A key concept in QLab is the cue sequence. A cue sequence is a series of cues that are triggered together from one single press of the GO button (or one single incoming MIDI command, MSC command, OSC command, hotkey press, etc.) Cue sequences can be built in three different ways:
- By connecting cues with auto-follows
- By connecting cues with auto-continues
- By putting cues into a start-all group
An auto-follow happens after the duration of the first cue. For example, say cue 10 has a duration of three seconds and an auto-follow to cue 11. When you press GO, QLab will trigger cue 10, wait three seconds, and then trigger cue 11 automatically. If you change the target of cue 10 to a file that is longer or shorter, or adjust the duration of cue 10, QLab will adjust the auto-follow time on its own.
To create an auto-follow, select Auto-follow from the drop-down menu in the bottom-left corner of the Basics tab in the inspector. An arrow with a circle on top will appear in the far-right column of that cue's row in the cue list. To delete the auto-follow, select Do not continue from the drop-down menu.
Instead of using the drop-down menu, you can also click in the rightmost column of the cue list, where the icon appears, to cycle through auto-follow, auto-continue, and do not continue, and the drop-down menu will adjust itself accordingly.
You can also use the keyboard shortcut for setting the selected cue's continue mode, which by default is C.
An auto-continue happens after a given post-wait time, which you can edit by clicking in the post-wait column of the cue list. If a selected cue has an auto-continue, then a press of the GO button will start both the first cue and the post-wait. When the post-wait is complete, the second cue will start automatically. For example, say cue 12 is standing by, has a post-wait of 3 seconds, and cue 13 is next in the cue list. Pressing GO will play cue 12 immediately, wait 3 seconds, and then play cue 13, and it doesn't matter whether cue 12 has finished yet. By default, cues have a post-wait time of 0 seconds, which means both cues will start simultaneously.
To create an auto-continue, select Auto-continue from the drop-down menu in the bottom-left corner of the Basics tab in the inspector. An arrow with a dotted line will appear in the far-right column. To delete the auto-follow, select Do not continue from the drop-down menu.
Just as with auto-follow, you can click the dotted arrow to cycle through auto-follow, auto-continue, and do not continue, or use the assigned keyboard shortcut.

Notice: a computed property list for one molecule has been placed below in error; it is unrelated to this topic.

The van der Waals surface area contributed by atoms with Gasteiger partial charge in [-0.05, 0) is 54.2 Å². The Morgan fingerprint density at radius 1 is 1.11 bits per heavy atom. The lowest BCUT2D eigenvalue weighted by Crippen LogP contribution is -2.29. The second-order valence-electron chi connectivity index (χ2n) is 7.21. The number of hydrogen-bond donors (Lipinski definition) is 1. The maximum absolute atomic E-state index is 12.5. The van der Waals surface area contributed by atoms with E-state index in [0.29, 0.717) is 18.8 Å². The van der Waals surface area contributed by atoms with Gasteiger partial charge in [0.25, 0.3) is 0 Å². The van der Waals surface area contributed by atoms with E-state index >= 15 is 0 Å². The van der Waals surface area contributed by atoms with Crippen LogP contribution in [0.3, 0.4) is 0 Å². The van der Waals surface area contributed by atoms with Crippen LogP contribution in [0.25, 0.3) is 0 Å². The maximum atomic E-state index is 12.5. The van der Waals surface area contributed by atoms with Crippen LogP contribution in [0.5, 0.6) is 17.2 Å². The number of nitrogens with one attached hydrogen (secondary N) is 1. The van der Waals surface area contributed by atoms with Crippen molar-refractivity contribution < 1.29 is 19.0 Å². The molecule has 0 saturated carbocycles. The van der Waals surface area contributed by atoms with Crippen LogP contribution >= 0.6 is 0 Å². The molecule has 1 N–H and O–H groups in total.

Cues in a start-all Group will start simultaneously when the Group cue is triggered.
To create a start-all Group, either create a Group cue through any of the available methods and drag-and-drop the cues that you want to include into the Group. Alternately, you can select the cues you want to include, and then create the Group cue.
The default keyboard shortcut to create a Group is ⌘0.
Once the Group cue is created, select it, then go to the Mode tab in the inspector and select Start all children simultaneously.
For more information about Groups, including about other types of Groups, please refer to the Group Cues section of this documentation.
If a cue has a pre-wait time set, triggering that cue will start the pre-wait counter, and the cue will start when the pre-wait time has elapsed. You can assign a pre-wait to a cue by double-clicking in the pre-wait column of the cue list and entering a time. You can also use the keyboard shortcut E, or enter the pre-wait time in the Basics tab.
A pre-wait is a valuable tool to use in conjunction with start-all Groups as a way to create a timeline of sorts. For example, let's say you want a series of cues 20, 21, 22, and 23 to each start two seconds apart after pressing GO. You can put the cues in a start-all Group, and assign a pre-wait of two seconds to cue 21, four seconds to cue 22, and 6 seconds to cue 23. When the Group cue is triggered, all four cues will start simultaneously, but the pre-wait times of cues 21, 22, and 23 will elapse before they actually begin their action.
Disarmed cues in a sequence do not interrupt or change the flow of events in a sequence. Their pre-waits and post-waits and follows are still respected, but the cue itself does not execute. Disarmed audio cues play no audio, disarmed video cues play no video, disarmed MIDI cues send no messages, and so on.